Nationals on the rise

Member for New England Barnaby Joyce and Nationals candidate Trevor Hicks in Adelong in June.

Polling undertaken by the Nationals for the seat of Eden-Monaro has shown that the party’s vote has nearly doubled over the last fortnight, increasing the chances of the Liberals coming out on top in Saturday’s by-election.

Internal research published by The Australian shows that Nationals candidate Trevor Hicks has increased his vote from 6 per cent two weeks ago to 11.5 per cent, according to a poll of 630 residents on Thursday.

The poll includes a smaller sample than what was taken in the earlier survey a fortnight ago on June 12, however Nationals strategists say they are “confident in the trends” and suggest Mr Hicks’ increasing popularity is due to his push for a royal commission into the dairy industry.

According to the same poll, the Labor vote has fallen from 36 per cent to 29.3 per cent. The Liberal vote has also fallen from 36 per cent to 34.3 per cent, leaving them ahead of Labor and the Nationals.

Last year, Labor’s Mike Kelly won the federal election with a slim margin of 1,685 votes. His vote was 50.85 to the Liberals’ 49.15 on a two-candidate-preferred basis, with Fiona Kotvojs also running in 2019. There was a 2.08 per cent swing away from Labor towards the Liberals.

The new internal polling also shows the Nationals are out-polling the Greens, whose vote has also risen, from 7 per cent to 8.7 per cent.

At last year’s election, the Greens beat the Nationals with 8.78 per cent of the vote, compared to their 6.95 per cent. There was a 1.18 per cent swing towards the Greens. The 6.95 swing towards the Nationals seemed high because they did not run a candidate at the previous election.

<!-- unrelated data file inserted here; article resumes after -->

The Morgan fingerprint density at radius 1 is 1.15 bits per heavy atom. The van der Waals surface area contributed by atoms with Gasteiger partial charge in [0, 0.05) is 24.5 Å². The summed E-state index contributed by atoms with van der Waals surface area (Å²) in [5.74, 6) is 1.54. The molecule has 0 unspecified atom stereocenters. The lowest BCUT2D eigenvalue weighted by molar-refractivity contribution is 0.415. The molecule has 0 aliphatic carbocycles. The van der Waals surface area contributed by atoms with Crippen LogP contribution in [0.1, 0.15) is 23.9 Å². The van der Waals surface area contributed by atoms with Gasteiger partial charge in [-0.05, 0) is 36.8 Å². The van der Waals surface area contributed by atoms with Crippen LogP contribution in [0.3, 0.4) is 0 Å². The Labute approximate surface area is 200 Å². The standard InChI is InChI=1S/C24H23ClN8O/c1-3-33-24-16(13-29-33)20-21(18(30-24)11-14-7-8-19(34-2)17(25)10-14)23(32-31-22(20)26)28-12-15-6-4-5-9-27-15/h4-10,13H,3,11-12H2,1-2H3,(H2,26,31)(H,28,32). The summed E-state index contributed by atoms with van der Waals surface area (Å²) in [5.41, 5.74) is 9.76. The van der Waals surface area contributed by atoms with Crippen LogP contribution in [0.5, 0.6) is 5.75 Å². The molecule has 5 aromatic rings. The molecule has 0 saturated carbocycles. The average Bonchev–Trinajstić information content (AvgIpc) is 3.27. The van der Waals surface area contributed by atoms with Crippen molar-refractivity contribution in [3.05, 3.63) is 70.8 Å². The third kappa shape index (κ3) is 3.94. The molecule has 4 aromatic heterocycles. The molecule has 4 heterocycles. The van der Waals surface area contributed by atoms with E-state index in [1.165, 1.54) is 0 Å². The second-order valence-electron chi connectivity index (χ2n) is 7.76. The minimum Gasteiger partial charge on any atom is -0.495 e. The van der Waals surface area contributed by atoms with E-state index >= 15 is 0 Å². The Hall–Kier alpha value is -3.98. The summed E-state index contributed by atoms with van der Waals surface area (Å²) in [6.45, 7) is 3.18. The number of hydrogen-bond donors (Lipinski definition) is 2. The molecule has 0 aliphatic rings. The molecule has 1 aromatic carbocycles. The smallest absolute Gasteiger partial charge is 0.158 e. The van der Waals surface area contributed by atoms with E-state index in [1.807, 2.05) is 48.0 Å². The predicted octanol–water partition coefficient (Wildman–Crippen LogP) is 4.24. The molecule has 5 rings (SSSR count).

If the polling proves accurate and the Nationals receive an increased vote on Saturday, it means more preferences would be distributed to Liberal candidate Fiona Kotvojs, with most other parties, including the Shooters, preferencing Labor before the Liberals.

A national poll released by Roy Morgan has the Coalition with a narrow two-party preferred lead.

The Coalition’s lead of 50.5 per cent has dropped by two points since last month poll by the same organisation. Labor is currently trailing closely behind at 49.5 per cent.

The new polling results are based on interviews conducted with around 2600 Australian electors in mid-June.

Despite Coalition support being down two points, the Government has now held the two-party preferred lead for three months since lockdowns were enforced around Australia in late March, due to the Covid-19 pandemic.

CEO of Roy Morgan, Michele Levine, has described this weekend’s by-election as “crucial”.

“A win would increase the LNP’s small majority in the House of Representatives to 78 of 151 seats,” she said.

“An LNP win at the Eden-Monaro by-election would also be the first time a Government has won a by-election from the Opposition for 100 years since 1920.”

The seat of Eden-Monaro has traditionally been regarded as a ‘bellwether’, being won by the party of Government at every federal election from 1972 through to 2013. This streak was broken in 2016 when departing Labor MP Mike Kelly won the seat at the same federal election the Coalition formed a majority under then-Prime Minister Malcolm Turnbull.

“Playing on the minds of local electors will be the response of Prime Minister Scott Morrison and the L-NP Government to the twin crises of 2020 – devastating bushfires in the summer and shortly after the ongoing Covid-19 pandemic,” Ms Levine said.

“Both had had a huge impact on Eden-Monaro with large tracts of forests, and homes, destroyed during the summer and the economic lifeblood of the region – tourism – shut-down because of the dangers posed by the fires and the subsequent shut-down orders enforced across Australia.

“Scott Morrison was widely criticised for his handling of the bushfires but has redeemed himself and his Government in response to the Covid-19 pandemic and this is borne out by the huge surge in the Roy Morgan Government Confidence Rating.”

Roy Morgan’s Government Confidence Rating hit a record low of only 80 during the bushfires but staged a remarkable recovery as shutdowns were enforced in late March, according to Ms Levine.

“Government Confidence has been above 120 since early April and is now at 124 in mid-June. This is the longest run of high Government Confidence above 120 since the height of the mining boom a decade ago in 2010,” Ms Levine added.